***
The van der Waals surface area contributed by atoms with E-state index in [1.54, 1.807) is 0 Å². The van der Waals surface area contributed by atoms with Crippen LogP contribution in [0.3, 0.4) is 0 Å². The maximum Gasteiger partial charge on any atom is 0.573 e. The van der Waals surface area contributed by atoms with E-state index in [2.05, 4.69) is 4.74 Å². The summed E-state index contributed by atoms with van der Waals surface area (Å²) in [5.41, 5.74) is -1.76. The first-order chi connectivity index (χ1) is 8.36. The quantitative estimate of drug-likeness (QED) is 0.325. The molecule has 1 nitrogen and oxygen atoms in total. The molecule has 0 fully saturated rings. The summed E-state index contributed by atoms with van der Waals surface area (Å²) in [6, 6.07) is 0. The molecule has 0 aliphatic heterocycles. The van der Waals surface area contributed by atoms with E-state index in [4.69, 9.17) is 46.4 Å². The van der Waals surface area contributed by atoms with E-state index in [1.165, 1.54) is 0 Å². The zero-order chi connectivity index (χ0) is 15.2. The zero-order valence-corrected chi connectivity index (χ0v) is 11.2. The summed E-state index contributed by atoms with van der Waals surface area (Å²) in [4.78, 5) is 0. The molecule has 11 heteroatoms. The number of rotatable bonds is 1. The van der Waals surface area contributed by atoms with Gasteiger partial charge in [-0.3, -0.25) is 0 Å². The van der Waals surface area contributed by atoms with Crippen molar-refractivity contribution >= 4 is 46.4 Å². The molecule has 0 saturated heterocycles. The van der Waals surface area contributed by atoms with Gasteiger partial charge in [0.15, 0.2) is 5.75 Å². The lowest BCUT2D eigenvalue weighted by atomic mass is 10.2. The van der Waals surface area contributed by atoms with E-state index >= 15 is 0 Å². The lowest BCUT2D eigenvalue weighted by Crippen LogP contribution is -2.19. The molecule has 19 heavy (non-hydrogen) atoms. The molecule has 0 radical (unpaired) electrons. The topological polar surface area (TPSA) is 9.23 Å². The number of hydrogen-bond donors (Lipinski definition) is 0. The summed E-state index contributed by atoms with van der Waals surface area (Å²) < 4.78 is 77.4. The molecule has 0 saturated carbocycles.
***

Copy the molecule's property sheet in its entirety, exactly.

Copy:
The van der Waals surface area contributed by atoms with E-state index in [1.54, 1.807) is 0 Å². The van der Waals surface area contributed by atoms with Crippen LogP contribution in [0.3, 0.4) is 0 Å². The maximum Gasteiger partial charge on any atom is 0.573 e. The van der Waals surface area contributed by atoms with E-state index in [2.05, 4.69) is 4.74 Å². The summed E-state index contributed by atoms with van der Waals surface area (Å²) in [5.41, 5.74) is -1.76. The first-order chi connectivity index (χ1) is 8.36. The quantitative estimate of drug-likeness (QED) is 0.325. The molecule has 1 nitrogen and oxygen atoms in total. The molecule has 0 fully saturated rings. The summed E-state index contributed by atoms with van der Waals surface area (Å²) in [6, 6.07) is 0. The molecule has 0 aliphatic heterocycles. The van der Waals surface area contributed by atoms with E-state index in [4.69, 9.17) is 46.4 Å². The van der Waals surface area contributed by atoms with E-state index in [1.165, 1.54) is 0 Å². The zero-order chi connectivity index (χ0) is 15.2. The zero-order valence-corrected chi connectivity index (χ0v) is 11.2. The summed E-state index contributed by atoms with van der Waals surface area (Å²) in [4.78, 5) is 0. The molecule has 11 heteroatoms. The number of rotatable bonds is 1. The van der Waals surface area contributed by atoms with Gasteiger partial charge in [-0.3, -0.25) is 0 Å². The van der Waals surface area contributed by atoms with Crippen molar-refractivity contribution >= 4 is 46.4 Å². The molecule has 0 saturated heterocycles. The van der Waals surface area contributed by atoms with Gasteiger partial charge in [0.15, 0.2) is 5.75 Å². The lowest BCUT2D eigenvalue weighted by atomic mass is 10.2. The van der Waals surface area contributed by atoms with E-state index >= 15 is 0 Å². The lowest BCUT2D eigenvalue weighted by Crippen LogP contribution is -2.19. The molecule has 19 heavy (non-hydrogen) atoms. The molecule has 0 radical (unpaired) electrons. The topological polar surface area (TPSA) is 9.23 Å². The number of hydrogen-bond donors (Lipinski definition) is 0. The summed E-state index contributed by atoms with van der Waals surface area (Å²) < 4.78 is 77.4. The molecule has 0 saturated carbocycles.